Licorice Pizza is the most delightful movie of the year. A masterful director leads two strong new actors through Southern California in 1973. They hatch schemes, wreak havoc, making each other laugh and making each other jealous.
Cooper Hoffman (son of the late great Philip Seymour Hoffman) stars as Gary, a smart-ass teen actor who's never met a person he can't charm. Alana Haim (drummer in the great band Haim) plays Alana, the dazed and confused woman he latches onto. They meet at Picture Day at Gary's school, and they'll find themselves entangled in each other's lives whether they like it or not. (Much has been made of the characters' 10-year age gap. While there may be something to discuss there, ignore anyone who's outright dismissive or irate without engaging with the film.)
There's little plot to speak of in Licorice Pizza. It's more of a series of vignettes, with some stories so richly detailed that they had to be based on real life. (Much of the film is based on the experiences of producer Gary Goetzman and Anderson himself, who grew up in the industry.) But each scene is so vibrant, with actors who look like real people and not movie stars. It ultimately doesn't matter that this is the director's most lackadaisical film.
About the only thing that didn't work and didn't put a big smile on my face are two unfortunate and unnecessary scenes with John Michael Higgins. The veteran character actor has stolen scenes and split my sides in films like Best in Show and Pitch Perfect. But here he plays a racist restaurateur, who speaks to his Japanese wives in an exaggerated accent. The joke, I suppose, is about what a buffoon this guy is. But it's not funny, and several Asian-American critics have rightly taken offense. It adds absolutely nothing to the experience.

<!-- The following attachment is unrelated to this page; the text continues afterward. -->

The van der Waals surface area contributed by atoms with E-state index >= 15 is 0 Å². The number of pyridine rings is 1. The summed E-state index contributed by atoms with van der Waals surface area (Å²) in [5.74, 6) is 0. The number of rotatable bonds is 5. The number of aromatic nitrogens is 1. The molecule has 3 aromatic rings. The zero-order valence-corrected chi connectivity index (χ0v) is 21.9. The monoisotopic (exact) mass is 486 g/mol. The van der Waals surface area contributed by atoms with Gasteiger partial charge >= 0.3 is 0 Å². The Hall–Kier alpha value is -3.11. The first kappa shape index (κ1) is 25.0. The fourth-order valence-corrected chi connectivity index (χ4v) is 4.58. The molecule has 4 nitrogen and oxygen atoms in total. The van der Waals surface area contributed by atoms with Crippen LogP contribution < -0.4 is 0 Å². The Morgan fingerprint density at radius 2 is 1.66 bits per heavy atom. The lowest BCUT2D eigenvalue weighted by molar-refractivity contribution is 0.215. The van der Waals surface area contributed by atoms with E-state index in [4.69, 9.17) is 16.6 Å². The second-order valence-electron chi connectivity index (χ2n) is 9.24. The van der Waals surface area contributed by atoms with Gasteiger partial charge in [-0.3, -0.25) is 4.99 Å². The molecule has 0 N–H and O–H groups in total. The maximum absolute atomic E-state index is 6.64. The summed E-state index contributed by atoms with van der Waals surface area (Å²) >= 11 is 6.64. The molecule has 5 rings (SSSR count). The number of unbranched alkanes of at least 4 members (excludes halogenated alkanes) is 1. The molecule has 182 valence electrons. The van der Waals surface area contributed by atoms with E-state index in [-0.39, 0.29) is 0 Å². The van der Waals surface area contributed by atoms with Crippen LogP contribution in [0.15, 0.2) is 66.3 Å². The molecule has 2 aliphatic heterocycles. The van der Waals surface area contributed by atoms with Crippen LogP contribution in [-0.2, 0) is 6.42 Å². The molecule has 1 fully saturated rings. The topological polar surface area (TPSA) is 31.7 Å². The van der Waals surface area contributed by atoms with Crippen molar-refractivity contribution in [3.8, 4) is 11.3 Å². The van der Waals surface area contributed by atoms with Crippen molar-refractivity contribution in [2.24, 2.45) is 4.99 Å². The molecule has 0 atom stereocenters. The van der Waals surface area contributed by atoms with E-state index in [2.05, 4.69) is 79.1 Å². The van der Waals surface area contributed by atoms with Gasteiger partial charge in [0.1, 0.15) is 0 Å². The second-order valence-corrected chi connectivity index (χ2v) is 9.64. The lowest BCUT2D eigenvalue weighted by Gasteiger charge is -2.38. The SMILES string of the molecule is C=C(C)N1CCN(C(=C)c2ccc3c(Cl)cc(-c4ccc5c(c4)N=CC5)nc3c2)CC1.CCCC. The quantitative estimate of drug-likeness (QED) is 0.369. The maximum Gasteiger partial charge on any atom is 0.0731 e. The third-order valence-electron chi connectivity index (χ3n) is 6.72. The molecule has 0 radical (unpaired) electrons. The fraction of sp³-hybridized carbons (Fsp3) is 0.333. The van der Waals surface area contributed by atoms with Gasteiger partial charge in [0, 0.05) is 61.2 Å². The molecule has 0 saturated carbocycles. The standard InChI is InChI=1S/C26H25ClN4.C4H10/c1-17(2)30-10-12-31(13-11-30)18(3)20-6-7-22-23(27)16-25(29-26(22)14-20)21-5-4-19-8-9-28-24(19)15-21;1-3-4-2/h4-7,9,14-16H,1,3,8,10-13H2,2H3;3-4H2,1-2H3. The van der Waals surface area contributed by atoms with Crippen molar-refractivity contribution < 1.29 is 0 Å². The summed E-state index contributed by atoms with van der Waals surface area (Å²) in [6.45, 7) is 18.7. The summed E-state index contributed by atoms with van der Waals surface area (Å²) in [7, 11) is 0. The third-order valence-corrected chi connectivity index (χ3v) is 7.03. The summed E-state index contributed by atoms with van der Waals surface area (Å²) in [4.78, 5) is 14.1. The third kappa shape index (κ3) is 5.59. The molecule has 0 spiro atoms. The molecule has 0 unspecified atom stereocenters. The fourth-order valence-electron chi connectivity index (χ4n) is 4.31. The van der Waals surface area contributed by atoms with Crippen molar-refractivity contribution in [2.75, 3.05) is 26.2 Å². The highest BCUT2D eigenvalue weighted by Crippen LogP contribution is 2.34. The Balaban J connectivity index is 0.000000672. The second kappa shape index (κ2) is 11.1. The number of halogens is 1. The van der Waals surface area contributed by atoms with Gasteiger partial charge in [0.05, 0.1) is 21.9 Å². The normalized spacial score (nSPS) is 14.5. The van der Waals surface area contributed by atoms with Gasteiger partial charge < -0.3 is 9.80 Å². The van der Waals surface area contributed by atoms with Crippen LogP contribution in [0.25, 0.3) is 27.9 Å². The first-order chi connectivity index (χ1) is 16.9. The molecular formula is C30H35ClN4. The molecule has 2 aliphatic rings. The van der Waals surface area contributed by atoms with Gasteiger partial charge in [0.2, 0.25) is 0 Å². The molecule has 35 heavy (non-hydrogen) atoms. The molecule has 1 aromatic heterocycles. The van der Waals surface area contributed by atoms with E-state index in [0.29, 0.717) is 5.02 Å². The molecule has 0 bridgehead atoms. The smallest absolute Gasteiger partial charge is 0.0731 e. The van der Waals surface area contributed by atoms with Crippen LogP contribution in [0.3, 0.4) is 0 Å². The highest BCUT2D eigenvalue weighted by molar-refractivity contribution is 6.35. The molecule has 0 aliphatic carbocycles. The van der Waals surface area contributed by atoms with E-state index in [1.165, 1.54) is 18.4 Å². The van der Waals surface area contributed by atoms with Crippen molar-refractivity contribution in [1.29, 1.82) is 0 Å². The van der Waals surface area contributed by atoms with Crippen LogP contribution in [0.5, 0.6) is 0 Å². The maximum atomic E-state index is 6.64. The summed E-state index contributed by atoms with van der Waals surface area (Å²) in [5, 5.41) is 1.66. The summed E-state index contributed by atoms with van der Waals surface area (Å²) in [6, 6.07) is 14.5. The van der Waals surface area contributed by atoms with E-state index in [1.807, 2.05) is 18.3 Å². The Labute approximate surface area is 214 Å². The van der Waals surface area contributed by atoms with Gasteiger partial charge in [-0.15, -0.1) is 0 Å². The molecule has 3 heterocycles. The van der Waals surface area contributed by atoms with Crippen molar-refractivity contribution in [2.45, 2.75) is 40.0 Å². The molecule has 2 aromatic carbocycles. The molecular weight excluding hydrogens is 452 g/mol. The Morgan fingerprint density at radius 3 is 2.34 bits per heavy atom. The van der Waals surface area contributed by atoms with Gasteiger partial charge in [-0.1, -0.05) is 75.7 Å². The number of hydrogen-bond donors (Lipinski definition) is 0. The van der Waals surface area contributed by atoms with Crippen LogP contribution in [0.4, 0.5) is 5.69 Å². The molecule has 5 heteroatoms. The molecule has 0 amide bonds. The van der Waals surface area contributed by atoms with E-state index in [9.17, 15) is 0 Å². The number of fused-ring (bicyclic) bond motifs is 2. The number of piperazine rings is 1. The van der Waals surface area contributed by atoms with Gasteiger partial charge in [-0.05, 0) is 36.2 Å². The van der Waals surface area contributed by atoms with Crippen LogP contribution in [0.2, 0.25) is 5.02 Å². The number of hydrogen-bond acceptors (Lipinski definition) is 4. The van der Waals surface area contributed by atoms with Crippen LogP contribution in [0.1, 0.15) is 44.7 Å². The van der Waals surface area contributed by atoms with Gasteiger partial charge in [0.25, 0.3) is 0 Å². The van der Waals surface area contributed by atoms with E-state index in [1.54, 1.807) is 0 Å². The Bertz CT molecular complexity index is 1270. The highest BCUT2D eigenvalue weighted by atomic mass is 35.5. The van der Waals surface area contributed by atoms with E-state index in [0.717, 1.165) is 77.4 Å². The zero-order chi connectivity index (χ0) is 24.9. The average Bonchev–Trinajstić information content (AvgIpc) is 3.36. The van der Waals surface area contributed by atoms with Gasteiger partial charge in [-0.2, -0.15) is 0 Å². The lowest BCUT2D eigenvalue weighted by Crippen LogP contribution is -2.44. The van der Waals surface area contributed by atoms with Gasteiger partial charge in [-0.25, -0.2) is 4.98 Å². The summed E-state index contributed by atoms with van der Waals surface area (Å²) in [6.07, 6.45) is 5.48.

But those are brief scenes. Many other actors make much better impressions in similarly limited screen time. Christine Ebersole is absolutely hilarious as a Lucille Ball stand-in, whose backstage tirade makes for one of the funniest scenes in the film. Sean Penn and Tom Waits are dynamite as two old drunks who think nothing of re-staging a motorcycle stunt on a golf course. And of course Bradley Cooper shows up as Jon Peters, the real-life hairdresser, Casanova and future film producer. His performance is absolutely wild, dialed up to 10 from his first appearance. Even when he's not the focus, he's in the background, drawing your eye.
It's occasionally overstuffed, but here's so much to love in Licorice Pizza that even an occasional sour taste can't ruin the whole pie.